April 7, 1908 (10th Parliament, 4th Session)


William Erskine Knowles



I have not said that I am altogether satisfied with the way in which the government have addressed themselves to the transportation problem of the west : I would like to have seen them move a little more quickly.
Coming to the specific matter about which I wish to speak this afternoon, I wish again briefly to give the distances from various settled points in the Northwest by way of the proposed Hudson Bay Railway, in order that the figures may be again placed on * Hansard.' Generally speaking, the use of the Hudson Bay Railway will save about the distance from Fort William to the sea ; that is to say, the distance from the centre of tl^e wheat country to Fort Churchill is about the same as the distance from the centre of the wheat country to Fort William, and the distance from Fort Churchill to Liverpool is about the same as the dis-, tance from Montreal to Liverpool, which means that the distance from Fort William to Montreal will be saved. The various distances are as follows :
From To Montreal. . To Fort Churchill. DifferenceMiles. Miles. Miles.Winnipeg 1,422 945 477Brandon 1,555 940 615Mcosejaw 1,823 817 1,006Medicine Hat 2,082 1,076 1,006
The distance from Fort Churchill to Liverpool is 2,946 miles and the distance from Montreal to Liverpool is 2,927 miles, being practically the same. The distance from New York to Liverpool by the northern route is 3,07,9 miles. Thus there will be. generally speaking, a saving of distance by the Hudson Bay route, as proposed between 950 and 1,000 miles. This saving in distance will be of course a great advantage in every direction. It will mean a saving in time and in charges, while the route will afford, what is very important, another outlet for the products of the west. The number of miles of railway that will require to be constructed is at present only 470 or 475 miles, just about one and a half the distance from Toronto to Montreal. That seems a small matter when we consider the importance of moving the wheat Mr. R. L. BORDEN.
harvested in the western country every year. With regard to the saving of charges, I wish to refer to the treatise on the subject compiled by Mr. J. A. McKenna under instructions of the hon. Minister of the Interior, and published by the Department of the Interior. This treatise is regarded as an authority on the subject. At page 51, Mr. McKenna says, with regard to the saving on wheat :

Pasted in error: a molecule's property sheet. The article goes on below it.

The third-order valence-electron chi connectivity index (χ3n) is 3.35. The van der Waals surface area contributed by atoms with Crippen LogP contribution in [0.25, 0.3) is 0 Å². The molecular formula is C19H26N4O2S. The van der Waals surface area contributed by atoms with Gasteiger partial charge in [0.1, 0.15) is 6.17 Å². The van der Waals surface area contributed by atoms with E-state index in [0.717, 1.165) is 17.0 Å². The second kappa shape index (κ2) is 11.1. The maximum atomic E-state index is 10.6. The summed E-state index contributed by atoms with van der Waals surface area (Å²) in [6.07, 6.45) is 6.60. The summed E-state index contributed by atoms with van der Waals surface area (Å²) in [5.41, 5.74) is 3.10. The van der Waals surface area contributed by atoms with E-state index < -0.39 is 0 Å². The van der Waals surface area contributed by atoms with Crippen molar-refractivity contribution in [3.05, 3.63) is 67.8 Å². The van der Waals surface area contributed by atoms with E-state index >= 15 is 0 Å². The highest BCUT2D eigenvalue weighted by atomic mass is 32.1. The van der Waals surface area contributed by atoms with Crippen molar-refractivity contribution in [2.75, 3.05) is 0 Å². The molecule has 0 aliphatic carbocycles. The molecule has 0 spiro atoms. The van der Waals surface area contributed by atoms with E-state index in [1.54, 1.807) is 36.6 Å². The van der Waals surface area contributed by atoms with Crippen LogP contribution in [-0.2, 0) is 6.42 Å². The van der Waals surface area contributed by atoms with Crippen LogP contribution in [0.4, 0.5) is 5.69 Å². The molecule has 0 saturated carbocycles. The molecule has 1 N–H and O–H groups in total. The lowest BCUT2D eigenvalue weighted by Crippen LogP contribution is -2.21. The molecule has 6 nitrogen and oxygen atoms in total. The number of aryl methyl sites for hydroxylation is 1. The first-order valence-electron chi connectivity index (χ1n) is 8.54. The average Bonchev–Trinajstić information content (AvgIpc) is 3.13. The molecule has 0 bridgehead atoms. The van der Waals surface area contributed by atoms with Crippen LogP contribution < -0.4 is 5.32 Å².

The freight upon grain from the wheat belt to Hudson bay would 'approximate ten cents a bushel, the same as to Port Arthur; the additional 15 cents from there to the Atlantic sea-board would be saved to the farmer, and this, of itself, represents a fair profit to the wheat-grower. Assuming an export trade of 20,000,000 of bushels, which can easily be handled in two months of the season by the proposed railway the saving of 15 cents a bushel, being the difference in cost of freight from Port Arthur to the Atlantic sea-board, would amount to $3,000,000.
That is with regard to wheat alone. Now let me read what Mr. McKenna has to say with regard to the saving and profit in the transportation of cattle :
A very important feature in connection with a railway which secures quick access to the sea is with relation to the shipping of cattle to the European markets; this great industry is at present seriously handicapped in consequence of the long journey to be endured under present conditions. It is admitted as a well recognized fact, that cattle shipped to the Atlantic coast arrive at the shipping port in poor condition, emaciated by long days of rail travel. It is also admitted that on the sea journey they gain rather than lose in flesh, if put on board in good condition. Experience proves that after three days of rail travel cattle will deteriorate; that three days is about the limit of the time during which they can travel and maintain the condition in which they are placed on board. This being so, cattle could be transported to Fort Churchill without loss in flesh, and the voyage to Liverpool would improve this condition rather than the contrary. Therefore, this great industry alone would find in the Fort Churchill route a solution of the difficulty under which those engaged in the business of cattle shipping now labour.

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